Study for Meditation Mat

Study for Meditation Mat
Handspun Tapestry Weaving

Monday, 31 March 2014

Free Bird/Fragile Bird: On the Importance of Allowing Space

When I hauled myself out of bed this morning and checked, the weather office had posted that the temperature was -17C/-25C windchill. I grumbled.  Those winter clothes I had packed away-out they came again and on they went, as I bundled up once more and headed to the yoga studio.  Despite these bitterly cold temperatures, there's a shift on the wind.  The sun is warmer, fire bouncing off ice.  The days are longer; the smell in the air has a faint scent of loam and the grasses to come.  Birds are singing.  As I continued along streets and through parks, I could feel my mood lighten and lift.  After months of tense, tight, hunched shoulders, I felt-Space.

That same sense of relaxed openness was Colin's theme in our class today.  He talked about stretching and wondered whether stretching actually does much good.  After all, it can take a good hour or two to stretch out our bodies, only to have that stretch undone with worry or with the first time we slip on the ice. Undoing the stretch would take all of 10 seconds, so which was more important, he asked, the stretch or relaxation? For the next hour and a half, we explored moving in non-yoga-tradition ways, stretching, slipping and sliding, with our socks on and our bodies off our mats.  It was a very giggly, wise-cracking class (Bert was there), so much so that Colin assured any newcomers that he did in fact teach traditional yoga poses in other classes.  This was his pre-April Fool's Day Special.  (I will not tell you what his actual April Fool's Day plans are.)

It felt wonderful to move again, after months of winter, study and post-surgical recovery.  As I wandered home, I thought about how important it was to allow spaciousness into the day, how remaining relaxed and open might affect our perspective on everything.

For the past few days, I've been spinning yarn samples for an upcoming article. The fibre I'm using is a soft wool top, likely Merino, dyed and prepared by a yarn company famous for its soft yarns in gorgeous colours.  Coincidentally, I've been reading complaints about this particular preparation, from experienced spinners and novices alike, who have found this top difficult to spin.  Although it's not my favourite fibre option, I haven't had trouble with the spinning.  I knew this wasn't because of my spectacular skills; far more masterful spinners than I have had a lot of trouble with the fibre.  As I read about their struggles, it occurred to me that at least some of the problems in spinning this yarn might have been mitigated if the fibre had been allowed some Space.  It's a cottony, short wool, sold in a tightly braided package. Many of those having trouble with it had opened the braid and started spinning without allowing the fibres to relax. I had undone my bundle, set up my wheel and then left the fibres overnight, which loosened them up and made for much easier drafting. (I'd like to claim this was a light bulb moment.  Truth be told, I simply got distracted by some other shiny, pretty thing-darn that Raven!-and wandered away from my wheel for a day or two. When I returned, the fibres had transformed.)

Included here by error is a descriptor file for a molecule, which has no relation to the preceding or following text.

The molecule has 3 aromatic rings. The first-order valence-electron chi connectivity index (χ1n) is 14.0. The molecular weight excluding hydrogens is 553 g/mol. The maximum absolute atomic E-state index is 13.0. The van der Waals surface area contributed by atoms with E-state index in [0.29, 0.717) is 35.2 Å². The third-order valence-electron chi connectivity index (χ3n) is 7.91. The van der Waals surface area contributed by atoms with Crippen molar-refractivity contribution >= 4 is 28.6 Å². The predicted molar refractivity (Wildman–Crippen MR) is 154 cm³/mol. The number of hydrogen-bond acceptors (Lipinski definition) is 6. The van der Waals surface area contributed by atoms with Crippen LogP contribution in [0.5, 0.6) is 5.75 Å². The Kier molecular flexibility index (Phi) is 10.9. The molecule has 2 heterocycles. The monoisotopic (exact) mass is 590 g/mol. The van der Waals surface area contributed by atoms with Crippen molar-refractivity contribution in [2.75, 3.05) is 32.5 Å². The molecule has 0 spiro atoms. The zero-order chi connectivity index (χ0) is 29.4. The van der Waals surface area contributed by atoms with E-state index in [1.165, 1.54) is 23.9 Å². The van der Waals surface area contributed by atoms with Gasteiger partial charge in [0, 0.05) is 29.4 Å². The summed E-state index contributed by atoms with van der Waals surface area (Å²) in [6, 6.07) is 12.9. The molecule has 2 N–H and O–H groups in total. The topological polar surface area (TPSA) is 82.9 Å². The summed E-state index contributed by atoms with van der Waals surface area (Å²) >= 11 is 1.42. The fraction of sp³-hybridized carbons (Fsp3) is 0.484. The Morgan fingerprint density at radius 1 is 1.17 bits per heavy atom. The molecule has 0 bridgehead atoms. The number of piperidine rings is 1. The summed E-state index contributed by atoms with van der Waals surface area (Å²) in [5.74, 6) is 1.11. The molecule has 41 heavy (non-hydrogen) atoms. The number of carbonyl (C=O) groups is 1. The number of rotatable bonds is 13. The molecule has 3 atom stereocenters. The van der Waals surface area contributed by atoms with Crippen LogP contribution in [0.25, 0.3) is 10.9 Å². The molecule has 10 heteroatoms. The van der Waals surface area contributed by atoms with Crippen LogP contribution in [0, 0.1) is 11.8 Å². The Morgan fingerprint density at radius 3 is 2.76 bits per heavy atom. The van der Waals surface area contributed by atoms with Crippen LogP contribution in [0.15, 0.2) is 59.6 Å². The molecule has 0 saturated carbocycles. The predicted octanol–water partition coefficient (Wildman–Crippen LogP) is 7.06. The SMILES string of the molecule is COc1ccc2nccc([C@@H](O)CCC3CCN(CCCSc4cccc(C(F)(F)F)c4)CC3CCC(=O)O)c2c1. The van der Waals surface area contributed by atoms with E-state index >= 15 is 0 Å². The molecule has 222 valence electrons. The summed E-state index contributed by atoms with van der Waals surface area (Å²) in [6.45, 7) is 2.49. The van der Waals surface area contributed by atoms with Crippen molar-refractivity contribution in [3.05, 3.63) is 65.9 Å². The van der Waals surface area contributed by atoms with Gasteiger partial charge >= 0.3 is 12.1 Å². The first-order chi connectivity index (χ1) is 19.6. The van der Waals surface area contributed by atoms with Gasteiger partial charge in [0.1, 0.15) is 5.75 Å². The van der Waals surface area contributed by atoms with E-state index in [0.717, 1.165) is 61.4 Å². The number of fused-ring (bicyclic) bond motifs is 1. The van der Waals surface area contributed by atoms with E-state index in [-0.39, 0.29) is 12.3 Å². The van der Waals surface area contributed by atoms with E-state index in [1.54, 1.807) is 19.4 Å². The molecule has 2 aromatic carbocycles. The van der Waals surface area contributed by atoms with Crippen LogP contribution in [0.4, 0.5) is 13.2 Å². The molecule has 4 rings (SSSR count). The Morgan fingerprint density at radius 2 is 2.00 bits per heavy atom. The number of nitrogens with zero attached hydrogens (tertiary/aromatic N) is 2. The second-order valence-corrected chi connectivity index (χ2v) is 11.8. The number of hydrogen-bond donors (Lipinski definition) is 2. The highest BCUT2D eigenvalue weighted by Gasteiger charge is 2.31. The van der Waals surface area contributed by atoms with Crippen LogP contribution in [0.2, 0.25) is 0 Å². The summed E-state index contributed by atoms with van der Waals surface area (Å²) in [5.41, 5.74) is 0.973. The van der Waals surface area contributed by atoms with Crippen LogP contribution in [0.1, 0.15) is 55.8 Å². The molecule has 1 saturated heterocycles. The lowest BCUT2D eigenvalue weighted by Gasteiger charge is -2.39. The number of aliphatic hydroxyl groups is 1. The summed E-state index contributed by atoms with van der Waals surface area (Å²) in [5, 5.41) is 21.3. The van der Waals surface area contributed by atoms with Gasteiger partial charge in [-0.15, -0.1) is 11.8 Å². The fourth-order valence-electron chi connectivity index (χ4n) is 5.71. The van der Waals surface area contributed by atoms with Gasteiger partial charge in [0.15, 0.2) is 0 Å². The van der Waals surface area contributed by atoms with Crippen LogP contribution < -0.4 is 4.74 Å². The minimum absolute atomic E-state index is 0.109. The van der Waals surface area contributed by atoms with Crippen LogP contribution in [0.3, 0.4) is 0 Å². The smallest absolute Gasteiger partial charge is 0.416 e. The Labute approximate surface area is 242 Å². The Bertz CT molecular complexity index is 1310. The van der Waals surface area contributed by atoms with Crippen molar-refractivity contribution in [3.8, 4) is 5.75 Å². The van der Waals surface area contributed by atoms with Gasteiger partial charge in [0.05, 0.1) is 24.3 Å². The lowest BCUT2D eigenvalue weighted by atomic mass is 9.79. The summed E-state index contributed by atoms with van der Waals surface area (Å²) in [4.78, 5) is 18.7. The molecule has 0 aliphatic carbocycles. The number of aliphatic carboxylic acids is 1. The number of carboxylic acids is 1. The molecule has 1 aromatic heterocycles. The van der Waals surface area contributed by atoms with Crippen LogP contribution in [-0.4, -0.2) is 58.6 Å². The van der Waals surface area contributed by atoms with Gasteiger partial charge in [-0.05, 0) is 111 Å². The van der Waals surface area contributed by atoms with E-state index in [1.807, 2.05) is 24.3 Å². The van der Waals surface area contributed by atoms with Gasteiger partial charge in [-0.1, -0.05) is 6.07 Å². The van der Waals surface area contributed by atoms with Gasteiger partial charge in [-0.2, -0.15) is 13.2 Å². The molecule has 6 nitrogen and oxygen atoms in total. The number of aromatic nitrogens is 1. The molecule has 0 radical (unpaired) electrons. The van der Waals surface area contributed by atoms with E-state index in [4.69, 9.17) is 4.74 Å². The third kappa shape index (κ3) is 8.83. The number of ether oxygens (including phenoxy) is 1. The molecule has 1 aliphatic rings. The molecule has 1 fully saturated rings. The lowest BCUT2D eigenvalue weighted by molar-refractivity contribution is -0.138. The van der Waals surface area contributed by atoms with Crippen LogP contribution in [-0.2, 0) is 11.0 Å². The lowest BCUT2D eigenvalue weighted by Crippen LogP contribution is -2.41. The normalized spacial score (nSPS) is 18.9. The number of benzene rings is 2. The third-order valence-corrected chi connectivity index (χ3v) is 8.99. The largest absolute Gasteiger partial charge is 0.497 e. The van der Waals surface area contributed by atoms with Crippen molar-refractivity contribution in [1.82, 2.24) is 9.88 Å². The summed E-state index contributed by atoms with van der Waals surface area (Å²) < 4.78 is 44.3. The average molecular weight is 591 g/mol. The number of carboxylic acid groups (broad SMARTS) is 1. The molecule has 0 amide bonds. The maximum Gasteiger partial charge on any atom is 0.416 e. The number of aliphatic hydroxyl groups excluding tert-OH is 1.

I also noticed that several spinners had trouble spinning the fibre when they used Short Forward Draft, which, for many spinners, is the default spinning style for this type of fibre preparation. Some spinners use only that technique for spinning worsted yarns, because, they've been told, that is the correct way to spin this yarn. My default worsted drafting style is Short Backward Draft. It's a sometimes controversial technique (yes, there is such controversy in the spinning world), but I find that the sliding motion of that technique (instead of pulling forward as in SFD) can help the yarn form more smoothly. Depending upon who you ask, there are reasons to use it and reasons not to use it, but refusing to consider using it at all closes off my spinning options.  It takes away Space.

I won't show you the yarn in progress, because it's reserved for something else.  I'm not really talking about yarn, anyway.  Instead, I'll give you another example of the way in which allowing an open approach to possibilities might affect our perspectives.  Dallas Green (City in Colour) is an artist, a great songwriter with an incredible voice.  His "Fragile Bird" speaks to me, musically and lyrically.  Yesterday, I went poking around on YouTube and discovered a mini-movie for the song and another version in which Dallas sits in what appears to be a guitar shop and simply sings.  Version 1 gives you a script for the song.  It sets the theme, the meaning and the emotions for that version of "Fragile Bird." In Version 2, Dallas plays his guitar.  He sings.

When I watch the first video, I'm just that: The Watcher. With so much information, my experience of the song is much smaller. I observe. The second version leaves me with a song, my imagination and room to grow.  I become that Fragile Bird.

Sometimes it feels right to work from set patterns or scripts.  You know the moves, you know what's coming and how things will end. At least, you think you know. Sometimes it feels good to jump into Space and see where you land.  If it doesn't feel like the time to jump, then sit.  Sit and and move and "sploosh." Open up into Spaciousness.  Practice relaxing.  Because, as we know, Practice Makes Perfect."



  1. sploosh! another great blog...thanks

    1. Thanks for another great class. Your halo it glows!